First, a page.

If later the parent is saying, "I want to take the child away," and if the child is saying, "I want to leave school prematurely," one blames the parent or the child, but it also suggests that the estimate of the child at the age of 11 which was made by the education authority may not have been correct. I believe that this attempt to estimate ability at the age of 11 is a very great mistake, but it is not a mistake for which parents should be asked to pay.

The attempt to impose a penalty should not be made as is done here in a way which will frighten from grammar school education some of the more timorous, perhaps more prudent, and, as the Report suggests, the more honest parent. The feckless fellow will put his name to anything, and if there is any question of enforcing a penalty the probability is that the boy, after being taken away from school prematurely, will himself recoup his parents for anything the courts may award against them, so that the penalty is not even likely to be effective.

One's general common sense and knowledge confirms the judgment which both the Gloucestershire figures and the national figures suggest. It is that what is proposed is not an effective penalty and that it has no relation to the problem of early leaving. In conclusion, I will risk drawing the attention of the House to one aspect of the problem. It was touched on but not developed by the hon. Member for Bolton, West.

There are other ways of dealing with this problem and, as he said, this habit of looking round for someone to fine, in the hope that in that way an important social problem may be dealt with, presents the danger that it may blind one to other more constructive ways of dealing with it. In the memorandum we have received from the promoters of the Bill there is no mention of any constructive steps which they have taken to deal with the problem. As the Report suggests, there are plenty which could be taken.

What is done in Gloucestershire about maintenance allowances? How does the authority there compare with other authorities in that respect? That is one of the matters to which the Report draws attention. It is stated that a number of children leave grammar schools prematurely because they have not the facilities at home to do their homework properly, and they feel that, in their difficult home circumstances, they are lagging behind their comrades at school.

It is suggested that a progressive and constructively-minded local education authority would endeavour to keep in touch with the home circumstances of the children and give what help it could to make provision, either in school premises or in some other way, for children who have difficulty in doing their homework at home; and to provide a place where it may be done comfortably.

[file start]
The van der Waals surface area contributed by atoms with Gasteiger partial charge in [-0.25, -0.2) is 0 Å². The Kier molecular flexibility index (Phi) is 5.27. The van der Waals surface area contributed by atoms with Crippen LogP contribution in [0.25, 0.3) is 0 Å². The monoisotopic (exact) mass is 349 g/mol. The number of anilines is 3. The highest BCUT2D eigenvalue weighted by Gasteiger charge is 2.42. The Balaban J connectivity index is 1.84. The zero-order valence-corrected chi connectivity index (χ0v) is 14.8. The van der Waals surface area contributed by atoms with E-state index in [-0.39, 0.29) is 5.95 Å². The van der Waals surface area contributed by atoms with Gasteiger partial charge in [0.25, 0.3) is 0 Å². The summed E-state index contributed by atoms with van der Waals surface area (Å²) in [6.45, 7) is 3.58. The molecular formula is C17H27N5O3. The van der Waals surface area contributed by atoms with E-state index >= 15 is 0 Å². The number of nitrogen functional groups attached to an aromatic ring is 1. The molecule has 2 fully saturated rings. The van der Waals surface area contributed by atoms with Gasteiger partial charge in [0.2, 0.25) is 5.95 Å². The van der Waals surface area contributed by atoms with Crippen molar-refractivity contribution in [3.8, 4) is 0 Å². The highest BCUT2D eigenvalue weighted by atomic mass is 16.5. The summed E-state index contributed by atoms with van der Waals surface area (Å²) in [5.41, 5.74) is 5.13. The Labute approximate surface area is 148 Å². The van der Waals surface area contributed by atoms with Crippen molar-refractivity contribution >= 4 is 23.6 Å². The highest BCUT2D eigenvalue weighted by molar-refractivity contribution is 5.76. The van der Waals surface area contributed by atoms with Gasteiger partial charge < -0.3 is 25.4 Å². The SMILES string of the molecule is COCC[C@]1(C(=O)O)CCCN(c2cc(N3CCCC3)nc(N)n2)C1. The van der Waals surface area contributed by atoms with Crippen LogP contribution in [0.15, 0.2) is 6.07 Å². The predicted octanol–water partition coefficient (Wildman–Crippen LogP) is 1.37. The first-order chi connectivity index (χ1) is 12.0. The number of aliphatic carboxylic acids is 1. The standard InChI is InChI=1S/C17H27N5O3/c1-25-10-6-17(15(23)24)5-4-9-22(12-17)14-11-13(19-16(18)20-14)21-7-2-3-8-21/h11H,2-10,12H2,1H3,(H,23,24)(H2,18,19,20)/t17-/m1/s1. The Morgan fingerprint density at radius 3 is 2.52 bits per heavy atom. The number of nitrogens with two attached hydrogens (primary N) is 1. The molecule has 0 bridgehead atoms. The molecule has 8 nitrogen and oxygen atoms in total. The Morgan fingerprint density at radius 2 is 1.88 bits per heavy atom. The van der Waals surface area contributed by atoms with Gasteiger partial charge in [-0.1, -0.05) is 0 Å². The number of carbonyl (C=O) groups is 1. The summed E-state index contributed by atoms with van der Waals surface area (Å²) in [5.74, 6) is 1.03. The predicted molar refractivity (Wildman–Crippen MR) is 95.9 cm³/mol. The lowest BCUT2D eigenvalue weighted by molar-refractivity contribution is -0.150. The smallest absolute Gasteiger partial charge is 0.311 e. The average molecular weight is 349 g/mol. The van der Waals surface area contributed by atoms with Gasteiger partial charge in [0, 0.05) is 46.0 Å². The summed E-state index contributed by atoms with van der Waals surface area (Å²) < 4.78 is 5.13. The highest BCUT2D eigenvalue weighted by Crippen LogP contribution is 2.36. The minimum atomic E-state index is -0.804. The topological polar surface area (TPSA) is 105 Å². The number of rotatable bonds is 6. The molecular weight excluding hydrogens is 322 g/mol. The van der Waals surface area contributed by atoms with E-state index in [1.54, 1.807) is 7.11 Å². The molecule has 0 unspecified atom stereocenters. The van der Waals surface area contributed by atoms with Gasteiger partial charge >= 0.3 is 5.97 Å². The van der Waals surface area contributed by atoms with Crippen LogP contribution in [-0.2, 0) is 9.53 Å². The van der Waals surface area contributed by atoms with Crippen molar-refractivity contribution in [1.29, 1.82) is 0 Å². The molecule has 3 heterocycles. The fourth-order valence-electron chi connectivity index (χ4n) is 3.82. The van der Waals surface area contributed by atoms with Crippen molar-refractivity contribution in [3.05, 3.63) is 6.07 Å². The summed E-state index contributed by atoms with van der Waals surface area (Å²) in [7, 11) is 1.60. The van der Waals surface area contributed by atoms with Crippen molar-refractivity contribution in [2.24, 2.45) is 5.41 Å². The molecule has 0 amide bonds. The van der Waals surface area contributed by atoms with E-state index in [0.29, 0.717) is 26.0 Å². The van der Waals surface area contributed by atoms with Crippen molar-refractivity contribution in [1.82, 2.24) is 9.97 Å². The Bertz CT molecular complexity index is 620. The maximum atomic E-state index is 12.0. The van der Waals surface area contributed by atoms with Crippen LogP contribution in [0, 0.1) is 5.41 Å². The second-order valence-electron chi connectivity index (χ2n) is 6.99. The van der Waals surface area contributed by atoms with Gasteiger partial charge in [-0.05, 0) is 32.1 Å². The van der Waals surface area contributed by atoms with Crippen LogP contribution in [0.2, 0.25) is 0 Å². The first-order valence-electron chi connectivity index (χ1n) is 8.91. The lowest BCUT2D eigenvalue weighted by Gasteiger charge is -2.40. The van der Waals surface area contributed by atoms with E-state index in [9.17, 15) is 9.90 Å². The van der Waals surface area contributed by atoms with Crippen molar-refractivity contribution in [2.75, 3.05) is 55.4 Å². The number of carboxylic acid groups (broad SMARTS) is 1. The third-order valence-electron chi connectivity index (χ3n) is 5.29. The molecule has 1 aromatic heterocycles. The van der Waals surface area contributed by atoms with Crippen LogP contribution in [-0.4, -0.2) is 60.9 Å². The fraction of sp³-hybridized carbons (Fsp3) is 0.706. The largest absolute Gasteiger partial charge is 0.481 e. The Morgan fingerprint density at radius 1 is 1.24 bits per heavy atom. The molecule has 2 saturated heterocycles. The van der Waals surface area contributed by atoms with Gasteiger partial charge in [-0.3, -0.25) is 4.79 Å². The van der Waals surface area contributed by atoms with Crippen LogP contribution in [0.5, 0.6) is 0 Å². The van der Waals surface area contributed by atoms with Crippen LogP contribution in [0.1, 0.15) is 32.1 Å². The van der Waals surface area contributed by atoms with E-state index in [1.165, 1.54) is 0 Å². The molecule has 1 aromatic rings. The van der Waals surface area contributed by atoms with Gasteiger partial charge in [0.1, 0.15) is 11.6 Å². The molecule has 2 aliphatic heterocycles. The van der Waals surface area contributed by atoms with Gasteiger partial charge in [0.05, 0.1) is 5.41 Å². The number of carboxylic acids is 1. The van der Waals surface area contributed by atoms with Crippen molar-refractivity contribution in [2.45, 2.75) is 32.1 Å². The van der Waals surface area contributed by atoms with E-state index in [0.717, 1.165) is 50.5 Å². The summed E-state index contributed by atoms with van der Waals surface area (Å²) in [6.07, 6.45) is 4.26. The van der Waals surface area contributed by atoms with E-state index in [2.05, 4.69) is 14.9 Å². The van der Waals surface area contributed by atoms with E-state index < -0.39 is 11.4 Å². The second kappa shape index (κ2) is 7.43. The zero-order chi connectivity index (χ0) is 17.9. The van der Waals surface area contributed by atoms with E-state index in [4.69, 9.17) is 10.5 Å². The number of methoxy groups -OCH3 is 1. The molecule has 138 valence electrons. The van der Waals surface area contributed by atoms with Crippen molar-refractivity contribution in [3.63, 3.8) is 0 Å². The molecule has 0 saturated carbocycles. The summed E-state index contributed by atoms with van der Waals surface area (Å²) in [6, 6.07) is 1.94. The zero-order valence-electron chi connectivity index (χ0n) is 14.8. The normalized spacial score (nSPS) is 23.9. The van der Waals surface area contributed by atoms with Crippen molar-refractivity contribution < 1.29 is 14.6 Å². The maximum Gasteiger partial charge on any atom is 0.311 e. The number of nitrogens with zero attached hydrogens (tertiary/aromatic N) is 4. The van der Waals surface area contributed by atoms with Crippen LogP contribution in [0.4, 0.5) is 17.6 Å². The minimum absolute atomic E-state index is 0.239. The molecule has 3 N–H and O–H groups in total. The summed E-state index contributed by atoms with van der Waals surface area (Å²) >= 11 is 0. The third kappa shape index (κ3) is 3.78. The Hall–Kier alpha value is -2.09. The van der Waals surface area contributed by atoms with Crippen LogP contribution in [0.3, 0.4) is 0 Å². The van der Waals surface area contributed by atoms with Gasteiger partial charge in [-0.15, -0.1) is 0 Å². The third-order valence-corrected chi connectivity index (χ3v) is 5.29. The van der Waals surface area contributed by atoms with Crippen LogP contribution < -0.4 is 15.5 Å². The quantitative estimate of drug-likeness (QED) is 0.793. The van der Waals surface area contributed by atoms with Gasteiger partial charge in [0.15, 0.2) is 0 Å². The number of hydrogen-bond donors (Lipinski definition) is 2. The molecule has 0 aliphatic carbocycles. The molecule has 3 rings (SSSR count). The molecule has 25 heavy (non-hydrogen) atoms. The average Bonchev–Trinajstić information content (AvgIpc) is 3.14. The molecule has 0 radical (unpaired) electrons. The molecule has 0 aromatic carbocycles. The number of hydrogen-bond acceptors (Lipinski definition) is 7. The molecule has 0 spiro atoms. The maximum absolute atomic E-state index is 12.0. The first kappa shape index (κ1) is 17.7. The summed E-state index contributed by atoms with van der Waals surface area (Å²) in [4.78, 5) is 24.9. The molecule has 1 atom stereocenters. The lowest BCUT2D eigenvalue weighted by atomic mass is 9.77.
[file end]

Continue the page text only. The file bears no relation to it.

Another reason why children may leave a grammar school prematurely—we are not told whether Gloucestershire has any problem of the kind—is that education may be conceived too narrowly by the particular grammar school. I should not subscribe to the view that a child's time at grammar school is necessarily wasted if he does not do well in the General Certificate examination or even if the examination is not taken. It is a good thing to take the examination, and it is always a good thing, when taking an examination, to try to do well. But do not let us imagine that is the sole measuring rod as to whether time at a grammar school has been wasted or not.

Obviously, if we are to offer anything like proper opportunities to all our young people, we have to be prepared to accept the fact that some will get into the grammar school who do not appear to be especially gifted academically. A grammar school ought to see that its curriculum gives special attention to the needs of those who are more gifted than the average and to those who are less gifted than the average. If we make a grammar school a kind of bed of Procrustes, we cannot complain if as many patients as possible get off as quickly as possible. That may be one reason why some authorities have the problem of early leaving.

One could also go to the professional bodies and say, "Have you considered that if you required rather higher initial qualifications for getting into the profession, it would provide a more powerful incentive for more children to stay at grammar schools longer in order to acquire them?" Local authorities who are worried about this problem might approach the professional bodies on that matter. What part have they taken in trying to implement any of the many useful and constructive suggestions contained in the Report on Early Leaving?